New Louisiana law allows 300,000 military vets to carry concealed guns without permit
The new concealed carry exception was largely overlooked during the Louisiana Legislature's Regular Session with the focus on a bill by Oil City Republican Danny McCormick that would have removed permitting requirements for all adults 21 and older.
McCormick's comprehensive bill failed in the Senate without a final hearing because of a heightened sensitivity to gun rights expansions immediately after the Uvalde, Texas school massacre and a veto threat from Democratic Gov. John Bel Edwards.
But Senate Bill 143 (Act 680) with the concealed carry military exception by Republican Monroe Sen. Jay Morris sailed through both the House and Senate and secured Edwards' signature.
"I believe in constitutional carry for all adults, but my bill was vetoed (in 2021), so I came up with a scaled-back version that I thought the governor might sign," said Morris, whose 2021 bill that mirrored McCormick's won final passage in the Legislature but was rejected by Edwards.
The "scaled-back version" nonetheless makes more adults eligible for concealed carry without a permit than the 271,369 permits issued by State Police since the current concealed carry law was enacted in 1996.
State Police issued or renewed about 40,000 concealed carry permits in 2021.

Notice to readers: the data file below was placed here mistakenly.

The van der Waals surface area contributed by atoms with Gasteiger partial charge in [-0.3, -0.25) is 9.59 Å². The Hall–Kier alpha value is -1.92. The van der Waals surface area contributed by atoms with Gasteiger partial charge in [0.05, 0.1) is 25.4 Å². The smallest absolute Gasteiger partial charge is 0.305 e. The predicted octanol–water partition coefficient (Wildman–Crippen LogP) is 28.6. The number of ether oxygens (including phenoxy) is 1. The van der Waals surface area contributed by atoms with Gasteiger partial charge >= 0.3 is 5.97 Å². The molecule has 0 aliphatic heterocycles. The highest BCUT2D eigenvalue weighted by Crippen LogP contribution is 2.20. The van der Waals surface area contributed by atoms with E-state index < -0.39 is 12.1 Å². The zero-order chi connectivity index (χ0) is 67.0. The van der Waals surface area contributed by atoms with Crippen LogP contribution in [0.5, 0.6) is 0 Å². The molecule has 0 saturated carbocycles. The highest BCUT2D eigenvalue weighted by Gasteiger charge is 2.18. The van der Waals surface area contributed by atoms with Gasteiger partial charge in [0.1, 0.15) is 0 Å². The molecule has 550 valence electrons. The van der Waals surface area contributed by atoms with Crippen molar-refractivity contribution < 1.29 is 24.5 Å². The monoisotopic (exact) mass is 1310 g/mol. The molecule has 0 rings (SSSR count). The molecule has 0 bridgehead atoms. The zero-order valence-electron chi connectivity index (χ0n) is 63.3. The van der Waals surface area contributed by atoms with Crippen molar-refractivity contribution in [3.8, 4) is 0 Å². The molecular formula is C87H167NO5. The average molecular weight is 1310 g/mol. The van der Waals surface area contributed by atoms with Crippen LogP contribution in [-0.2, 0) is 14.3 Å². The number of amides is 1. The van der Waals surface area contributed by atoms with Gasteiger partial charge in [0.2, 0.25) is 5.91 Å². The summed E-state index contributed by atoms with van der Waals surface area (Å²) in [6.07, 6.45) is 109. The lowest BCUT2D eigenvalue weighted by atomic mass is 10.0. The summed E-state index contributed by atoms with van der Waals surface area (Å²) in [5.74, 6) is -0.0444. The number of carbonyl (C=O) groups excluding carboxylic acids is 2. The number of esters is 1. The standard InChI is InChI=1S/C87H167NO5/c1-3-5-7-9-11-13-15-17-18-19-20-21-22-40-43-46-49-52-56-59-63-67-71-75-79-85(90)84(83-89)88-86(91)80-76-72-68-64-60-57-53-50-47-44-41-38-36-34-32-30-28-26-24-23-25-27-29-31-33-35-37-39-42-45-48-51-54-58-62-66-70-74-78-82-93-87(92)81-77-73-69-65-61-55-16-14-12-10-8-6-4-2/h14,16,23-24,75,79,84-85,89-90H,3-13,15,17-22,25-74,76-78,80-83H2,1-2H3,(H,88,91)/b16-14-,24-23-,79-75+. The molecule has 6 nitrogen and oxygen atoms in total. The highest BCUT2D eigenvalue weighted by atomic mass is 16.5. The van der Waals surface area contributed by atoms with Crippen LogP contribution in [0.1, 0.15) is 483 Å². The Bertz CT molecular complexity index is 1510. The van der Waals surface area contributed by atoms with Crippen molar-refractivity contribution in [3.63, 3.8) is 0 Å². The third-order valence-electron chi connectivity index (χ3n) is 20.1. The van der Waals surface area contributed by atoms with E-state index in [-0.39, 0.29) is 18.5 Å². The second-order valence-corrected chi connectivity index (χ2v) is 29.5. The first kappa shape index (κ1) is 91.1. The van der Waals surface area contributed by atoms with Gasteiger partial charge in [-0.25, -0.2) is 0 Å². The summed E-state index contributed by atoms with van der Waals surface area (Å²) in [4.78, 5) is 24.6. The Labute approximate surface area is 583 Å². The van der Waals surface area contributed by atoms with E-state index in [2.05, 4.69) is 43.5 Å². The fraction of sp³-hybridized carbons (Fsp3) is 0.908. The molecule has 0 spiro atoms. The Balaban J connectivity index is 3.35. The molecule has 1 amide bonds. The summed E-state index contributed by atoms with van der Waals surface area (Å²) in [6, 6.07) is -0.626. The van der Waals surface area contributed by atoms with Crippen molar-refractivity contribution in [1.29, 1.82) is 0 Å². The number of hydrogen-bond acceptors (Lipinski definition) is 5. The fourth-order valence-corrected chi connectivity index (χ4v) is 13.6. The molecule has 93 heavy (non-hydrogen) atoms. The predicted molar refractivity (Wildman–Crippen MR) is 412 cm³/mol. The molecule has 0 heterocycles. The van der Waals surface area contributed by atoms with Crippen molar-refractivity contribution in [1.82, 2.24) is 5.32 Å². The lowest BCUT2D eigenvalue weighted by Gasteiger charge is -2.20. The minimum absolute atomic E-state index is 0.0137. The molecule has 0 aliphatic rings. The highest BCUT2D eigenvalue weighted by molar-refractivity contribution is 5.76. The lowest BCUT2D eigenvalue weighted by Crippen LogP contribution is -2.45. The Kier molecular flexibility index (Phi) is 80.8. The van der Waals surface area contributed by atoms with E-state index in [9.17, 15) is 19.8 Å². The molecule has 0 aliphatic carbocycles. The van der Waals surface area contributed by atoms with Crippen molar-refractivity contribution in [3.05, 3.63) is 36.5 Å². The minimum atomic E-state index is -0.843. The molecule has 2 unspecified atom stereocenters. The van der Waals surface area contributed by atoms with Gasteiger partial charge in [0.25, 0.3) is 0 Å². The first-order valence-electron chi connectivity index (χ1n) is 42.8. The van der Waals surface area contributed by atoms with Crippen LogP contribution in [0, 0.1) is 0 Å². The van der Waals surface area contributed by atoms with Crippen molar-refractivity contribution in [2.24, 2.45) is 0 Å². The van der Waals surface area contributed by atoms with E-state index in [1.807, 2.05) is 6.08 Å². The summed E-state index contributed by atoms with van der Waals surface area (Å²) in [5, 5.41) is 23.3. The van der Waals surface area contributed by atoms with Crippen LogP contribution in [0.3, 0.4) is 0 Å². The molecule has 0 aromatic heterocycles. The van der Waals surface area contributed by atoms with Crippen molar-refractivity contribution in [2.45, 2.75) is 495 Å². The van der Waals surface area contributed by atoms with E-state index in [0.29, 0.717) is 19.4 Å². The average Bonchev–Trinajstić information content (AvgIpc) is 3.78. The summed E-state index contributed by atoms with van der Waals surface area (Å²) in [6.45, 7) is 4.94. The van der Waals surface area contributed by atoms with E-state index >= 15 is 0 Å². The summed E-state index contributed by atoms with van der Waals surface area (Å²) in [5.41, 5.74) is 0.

"Our veterans and active-duty military are well versed in weapons training and are among the most responsible citizens we have," Morris said. "We recognize the brave men and women who fight for and who have fought for our state and our country and the sacrifices they have made.
"This bill is meant to protect their rights to bear arms and show support for their service.”
Morris' bill requires veterans and active duty military to be honorably discharged and be without felony convictions, but it doesn't require them to present qualifications to authorities before they can begin carrying concealed handguns.
Louisiana is home to more than 283,000 veterans and 15,000-20,000 active-duty troops, according to the state Department of Veterans Affairs.
McCormick said he will bring his concealed carry bill back next year to open the option for all adults.
Louisiana is already what's known as an "open carry" state, which means people can carry visible firearms without a permit or training.
Twenty-five states have already enacted concealed carry expansion laws.
"I'm going to bring the bill back every year until it passes," McCormick said. "My bill sends a clear message to people that we aren't willing to compromise when it comes to their Second Amendment rights."
Greg Hilburn covers state politics for the USA TODAY Network of Louisiana. Follow him on Twitter @GregHilburn1